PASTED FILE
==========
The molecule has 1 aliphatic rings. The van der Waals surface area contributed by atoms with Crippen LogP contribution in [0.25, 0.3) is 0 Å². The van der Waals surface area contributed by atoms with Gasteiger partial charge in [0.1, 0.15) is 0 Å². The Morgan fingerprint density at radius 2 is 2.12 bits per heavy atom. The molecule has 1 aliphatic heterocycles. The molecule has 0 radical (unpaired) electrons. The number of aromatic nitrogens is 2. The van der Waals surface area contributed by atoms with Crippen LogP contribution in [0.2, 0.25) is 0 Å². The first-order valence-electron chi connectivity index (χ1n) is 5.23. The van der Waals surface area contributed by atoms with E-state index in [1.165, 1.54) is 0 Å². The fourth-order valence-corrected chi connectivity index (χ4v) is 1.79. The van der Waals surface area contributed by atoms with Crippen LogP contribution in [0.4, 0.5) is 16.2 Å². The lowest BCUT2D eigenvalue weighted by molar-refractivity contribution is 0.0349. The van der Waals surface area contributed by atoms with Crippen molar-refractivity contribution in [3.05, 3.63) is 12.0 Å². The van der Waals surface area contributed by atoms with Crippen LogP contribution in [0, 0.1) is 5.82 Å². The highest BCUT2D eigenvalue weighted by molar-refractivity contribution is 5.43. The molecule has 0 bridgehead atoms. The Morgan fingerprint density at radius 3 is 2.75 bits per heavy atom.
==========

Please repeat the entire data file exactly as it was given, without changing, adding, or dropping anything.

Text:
The molecule has 1 aliphatic rings. The van der Waals surface area contributed by atoms with Crippen LogP contribution in [0.25, 0.3) is 0 Å². The van der Waals surface area contributed by atoms with Gasteiger partial charge in [0.1, 0.15) is 0 Å². The Morgan fingerprint density at radius 2 is 2.12 bits per heavy atom. The molecule has 1 aliphatic heterocycles. The molecule has 0 radical (unpaired) electrons. The number of aromatic nitrogens is 2. The van der Waals surface area contributed by atoms with Crippen LogP contribution in [0.2, 0.25) is 0 Å². The first-order valence-electron chi connectivity index (χ1n) is 5.23. The van der Waals surface area contributed by atoms with E-state index in [1.165, 1.54) is 0 Å². The fourth-order valence-corrected chi connectivity index (χ4v) is 1.79. The van der Waals surface area contributed by atoms with Crippen LogP contribution in [0.4, 0.5) is 16.2 Å². The lowest BCUT2D eigenvalue weighted by molar-refractivity contribution is 0.0349. The van der Waals surface area contributed by atoms with Crippen molar-refractivity contribution in [3.05, 3.63) is 12.0 Å². The van der Waals surface area contributed by atoms with Crippen LogP contribution in [0, 0.1) is 5.82 Å². The highest BCUT2D eigenvalue weighted by molar-refractivity contribution is 5.43. The molecule has 0 bridgehead atoms. The Morgan fingerprint density at radius 3 is 2.75 bits per heavy atom.